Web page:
These six social sins include:
- Arrogance of power
- Corruption of justice for personal gain
- Mob madness and violence
- Class contempt
But if you look at how the Social Gospel defines these sins (as evils that have lived with us since the beginning of time), they begin to look less like human failings (the original notion of sin) and more like metaphysical forces that transcend humanity, much like God or (more appropriate in this case) Satan.
Which meant that for those who embraced the message of the Social Gospel, simply fighting against bigotry or corruption was not enough. Rather, one had to incorporate into one’s belief system the existence of superhuman evil in the universe organized around the six social sins. In other words, during an era when rationalism was banishing Satan from set of beliefs one could hold as a person of reason, the Social Gospel provided those same reasoned men and women a new set of spirits (really demons) in which to believe.
Rauschenbusch’s critics pointed out that a world in which man was responsible for aligning his soul against supernatural evil left little room for God and Christ. And while the original Social Gospel followers (all pious men and women) were able to deflect this criticism, it turns out that their children found it a bit easier to orient their faith around the fight against the Social Devil rather than belief in more traditional deities. And for their grandchildren and great grandchildren, it became easier and easier to abandon this or that doctrine – even the foundational beliefs of Christianity – so long as churches remained dedicated to the battle against bigotry, militarism and the other “genuine” spiritual evils in the world.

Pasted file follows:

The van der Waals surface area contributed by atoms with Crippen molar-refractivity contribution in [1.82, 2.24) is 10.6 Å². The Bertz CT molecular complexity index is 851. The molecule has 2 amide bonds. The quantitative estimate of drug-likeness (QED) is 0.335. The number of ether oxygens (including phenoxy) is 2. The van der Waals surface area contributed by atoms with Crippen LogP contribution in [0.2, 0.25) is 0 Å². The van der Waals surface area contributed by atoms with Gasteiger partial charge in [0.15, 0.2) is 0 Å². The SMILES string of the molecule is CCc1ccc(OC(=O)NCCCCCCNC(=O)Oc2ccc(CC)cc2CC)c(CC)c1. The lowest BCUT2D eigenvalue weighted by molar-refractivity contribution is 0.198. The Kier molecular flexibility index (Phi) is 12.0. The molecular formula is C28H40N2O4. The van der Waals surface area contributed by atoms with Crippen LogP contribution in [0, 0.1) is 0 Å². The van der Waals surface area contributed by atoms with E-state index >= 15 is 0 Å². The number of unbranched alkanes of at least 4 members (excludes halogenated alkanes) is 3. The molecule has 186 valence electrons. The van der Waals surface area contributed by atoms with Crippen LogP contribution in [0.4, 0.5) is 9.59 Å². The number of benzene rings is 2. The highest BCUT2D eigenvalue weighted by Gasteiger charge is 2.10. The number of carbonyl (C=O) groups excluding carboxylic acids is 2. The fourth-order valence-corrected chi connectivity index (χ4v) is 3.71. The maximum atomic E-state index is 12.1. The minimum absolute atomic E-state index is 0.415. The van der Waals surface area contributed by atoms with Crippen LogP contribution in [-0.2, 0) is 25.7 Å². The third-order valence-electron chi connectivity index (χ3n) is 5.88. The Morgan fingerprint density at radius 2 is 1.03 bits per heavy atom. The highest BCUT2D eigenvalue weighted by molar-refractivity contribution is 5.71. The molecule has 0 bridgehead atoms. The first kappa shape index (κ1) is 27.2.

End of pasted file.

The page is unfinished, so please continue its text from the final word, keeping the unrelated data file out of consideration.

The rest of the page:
An irony that Bottum points out is that it was the very choice to put politics (or, more accurately, a human-based and ultimately politicized re-definition of religion) before doctrine that eliminated Mainliners role in both the religious and political realm. For as church leaders have themselves bemoaned in recent decades, when was the last time you heard a Presbyterian minister on the Sunday morning talk shows proving moral guidance on the issues of the day?
But everything you have been reading about the Presbyterian Church over the last month points out a more depressing irony that only those outside the realm of true believers will recognize. For if you look at those six social sins listed above, you will pretty much see a list that perfectly describes Israel’s ruthless and relentless foes. And yet these foes, through skillful deployment of corruption, class hatred, mob violence, et al, have managed to force themselves to the top of the agenda of the descendants of Rauschenbusch, meaning the BDSbyterians (and those who follow them) have thrown away God in order to embrace (rather than fight against) a very devil that makes up the remnant of their belief system.